The Effects of Heat on Polymers

Updated April 17, 2017

The effect that heat has on polymers depends in part on what type of polymer it is. A thermoplastic polymer will be a crystalline solid below a certain temperature, then undergo a glass transition when it softens, then melts, and finally burns. A thermoset, or cross-linked, polymer will remain solid until it begins to char and burn.

Glass Transition Temperature

Solid polymers are usually semicrystalline. The long chains arrange themselves so portions are structured in crystals and others are loose. At a low temperature the loose, or amorphous, regions are glassy and brittle. As the heat increases, the polymer passes through the glass transition temperature and the chains in the amorphous regions are free to move, making the polymer more flexible. It is important that polymers in finished products remain above or below the glass transition over the expected temperature range of use so that the properties do not change. Additives can change the glass transition temperature.

Melting Temperature

With more heat, a thermoplastic polymer will reach the melting temperature. The melting only affects the crystalline regions. The polymer chains become unstructured. With all of the polymer chains, amorphous and moving, the polymer behaves like a liquid and can be recycled into new shapes. However, if the polymer is a thermoset, there are chemical bonds, or cross links, between the chains that keep them from moving apart. A thermoset polymer does not melt. A completely amorphous polymer does not melt but will become thinner and flow more easily with increased heat.

Degradation Temperature

Above a certain temperature the chemical bonds in either the thermoplastic liquid or the thermoset solid will begin to break and small molecules will be emitted. Some polymers will burn with flames, others will emit black smoke, and others will only char. After time the polymer will be reduced to ash.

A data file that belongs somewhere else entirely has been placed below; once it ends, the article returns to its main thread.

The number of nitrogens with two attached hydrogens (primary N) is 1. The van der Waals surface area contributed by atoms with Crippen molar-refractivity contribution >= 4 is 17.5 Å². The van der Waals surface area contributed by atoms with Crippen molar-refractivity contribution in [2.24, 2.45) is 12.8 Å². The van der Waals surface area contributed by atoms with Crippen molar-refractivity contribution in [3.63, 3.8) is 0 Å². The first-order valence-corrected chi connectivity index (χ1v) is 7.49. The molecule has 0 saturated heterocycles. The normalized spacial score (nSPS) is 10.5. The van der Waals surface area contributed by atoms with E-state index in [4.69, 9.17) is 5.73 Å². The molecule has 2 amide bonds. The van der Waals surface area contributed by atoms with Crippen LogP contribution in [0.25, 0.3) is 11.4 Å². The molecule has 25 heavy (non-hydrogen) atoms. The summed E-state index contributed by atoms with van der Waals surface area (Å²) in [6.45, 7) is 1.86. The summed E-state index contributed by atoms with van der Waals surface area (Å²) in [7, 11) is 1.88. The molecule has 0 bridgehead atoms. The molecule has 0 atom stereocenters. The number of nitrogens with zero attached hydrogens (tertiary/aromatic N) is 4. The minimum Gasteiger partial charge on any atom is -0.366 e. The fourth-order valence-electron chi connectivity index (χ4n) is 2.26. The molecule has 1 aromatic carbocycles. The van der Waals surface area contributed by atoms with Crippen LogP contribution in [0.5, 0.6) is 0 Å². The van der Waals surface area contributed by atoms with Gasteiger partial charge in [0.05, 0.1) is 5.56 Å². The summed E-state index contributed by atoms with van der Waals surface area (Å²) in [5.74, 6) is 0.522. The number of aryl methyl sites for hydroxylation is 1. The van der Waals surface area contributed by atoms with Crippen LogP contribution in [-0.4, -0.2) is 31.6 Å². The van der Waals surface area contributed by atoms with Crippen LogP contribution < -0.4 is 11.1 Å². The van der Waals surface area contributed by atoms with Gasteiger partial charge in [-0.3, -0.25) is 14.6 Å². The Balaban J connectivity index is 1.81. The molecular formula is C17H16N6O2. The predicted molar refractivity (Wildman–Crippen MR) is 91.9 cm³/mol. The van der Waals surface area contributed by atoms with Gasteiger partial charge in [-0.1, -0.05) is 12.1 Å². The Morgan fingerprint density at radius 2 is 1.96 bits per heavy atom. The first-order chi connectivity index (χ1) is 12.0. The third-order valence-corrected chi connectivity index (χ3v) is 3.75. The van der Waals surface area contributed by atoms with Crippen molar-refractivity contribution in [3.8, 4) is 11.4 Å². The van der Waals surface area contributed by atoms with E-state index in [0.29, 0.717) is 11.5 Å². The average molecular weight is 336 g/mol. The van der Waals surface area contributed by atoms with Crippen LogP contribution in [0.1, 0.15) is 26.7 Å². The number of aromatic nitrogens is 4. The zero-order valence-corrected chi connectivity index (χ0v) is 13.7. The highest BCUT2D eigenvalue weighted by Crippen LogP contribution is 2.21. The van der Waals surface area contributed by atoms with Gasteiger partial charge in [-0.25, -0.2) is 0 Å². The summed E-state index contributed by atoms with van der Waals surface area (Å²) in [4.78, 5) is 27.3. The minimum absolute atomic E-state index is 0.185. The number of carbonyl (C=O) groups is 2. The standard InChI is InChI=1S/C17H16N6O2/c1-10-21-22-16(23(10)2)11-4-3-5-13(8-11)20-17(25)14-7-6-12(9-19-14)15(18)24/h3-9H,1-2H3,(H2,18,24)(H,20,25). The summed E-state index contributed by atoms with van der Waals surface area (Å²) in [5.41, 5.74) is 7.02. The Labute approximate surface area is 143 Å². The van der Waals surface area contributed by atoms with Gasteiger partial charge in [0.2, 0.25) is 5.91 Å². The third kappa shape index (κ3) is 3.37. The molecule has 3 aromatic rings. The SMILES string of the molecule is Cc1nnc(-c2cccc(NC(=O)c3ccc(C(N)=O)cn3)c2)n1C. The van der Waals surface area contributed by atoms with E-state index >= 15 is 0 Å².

Critical Temperatures Depend on Polymer Chemistry

The glass transition, melting and degradation temperatures of a polymer depend on the type of polymer. All polymers are long chains of carbon atoms, but different types contain other chemical groups within the chain, which alters the expected behaviour. A polymer that contains molecular chains of various lengths will react more gradually and over a larger temperature range than a polymer with molecular chains of similar lengths. A polymer with short chains branching from the main chain will also behave differently than a linear polymer.

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About the Author

Beth Robinson earned a Master of Business Administration from Arizona State University, a Master of Science in materials engineering from the University of Florida and a Bachelor of Arts in English from Virginia Tech. While a product-development chemist she wrote internal documents to help scientists, marketers and customers understand each other.